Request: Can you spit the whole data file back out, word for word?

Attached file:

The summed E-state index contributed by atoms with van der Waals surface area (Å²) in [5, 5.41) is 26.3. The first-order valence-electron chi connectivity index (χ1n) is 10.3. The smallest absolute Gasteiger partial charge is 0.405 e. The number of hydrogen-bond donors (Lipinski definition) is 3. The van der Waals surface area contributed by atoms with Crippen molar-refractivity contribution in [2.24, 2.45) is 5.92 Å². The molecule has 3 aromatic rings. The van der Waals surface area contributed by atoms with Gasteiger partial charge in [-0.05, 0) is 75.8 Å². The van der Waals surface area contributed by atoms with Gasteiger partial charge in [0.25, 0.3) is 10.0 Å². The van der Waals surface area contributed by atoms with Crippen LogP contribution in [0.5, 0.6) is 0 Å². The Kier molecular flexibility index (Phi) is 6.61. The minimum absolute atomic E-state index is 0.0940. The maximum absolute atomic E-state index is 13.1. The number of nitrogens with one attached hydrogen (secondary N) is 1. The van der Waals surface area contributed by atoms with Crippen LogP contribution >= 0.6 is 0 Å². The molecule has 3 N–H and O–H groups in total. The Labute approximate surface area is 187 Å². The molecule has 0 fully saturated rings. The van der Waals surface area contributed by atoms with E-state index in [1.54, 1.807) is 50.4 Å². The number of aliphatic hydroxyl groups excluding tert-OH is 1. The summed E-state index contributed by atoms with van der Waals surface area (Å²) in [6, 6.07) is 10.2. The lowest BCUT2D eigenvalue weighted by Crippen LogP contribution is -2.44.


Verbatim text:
The summed E-state index contributed by atoms with van der Waals surface area (Å²) in [5, 5.41) is 26.3. The first-order valence-electron chi connectivity index (χ1n) is 10.3. The smallest absolute Gasteiger partial charge is 0.405 e. The number of hydrogen-bond donors (Lipinski definition) is 3. The van der Waals surface area contributed by atoms with Crippen molar-refractivity contribution in [2.24, 2.45) is 5.92 Å². The molecule has 3 aromatic rings. The van der Waals surface area contributed by atoms with Gasteiger partial charge in [-0.05, 0) is 75.8 Å². The van der Waals surface area contributed by atoms with Gasteiger partial charge in [0.25, 0.3) is 10.0 Å². The van der Waals surface area contributed by atoms with Crippen LogP contribution in [0.5, 0.6) is 0 Å². The Kier molecular flexibility index (Phi) is 6.61. The minimum absolute atomic E-state index is 0.0940. The maximum absolute atomic E-state index is 13.1. The number of nitrogens with one attached hydrogen (secondary N) is 1. The van der Waals surface area contributed by atoms with Crippen LogP contribution >= 0.6 is 0 Å². The molecule has 3 N–H and O–H groups in total. The Labute approximate surface area is 187 Å². The molecule has 0 fully saturated rings. The van der Waals surface area contributed by atoms with E-state index in [1.54, 1.807) is 50.4 Å². The number of aliphatic hydroxyl groups excluding tert-OH is 1. The summed E-state index contributed by atoms with van der Waals surface area (Å²) in [6, 6.07) is 10.2. The lowest BCUT2D eigenvalue weighted by Crippen LogP contribution is -2.44.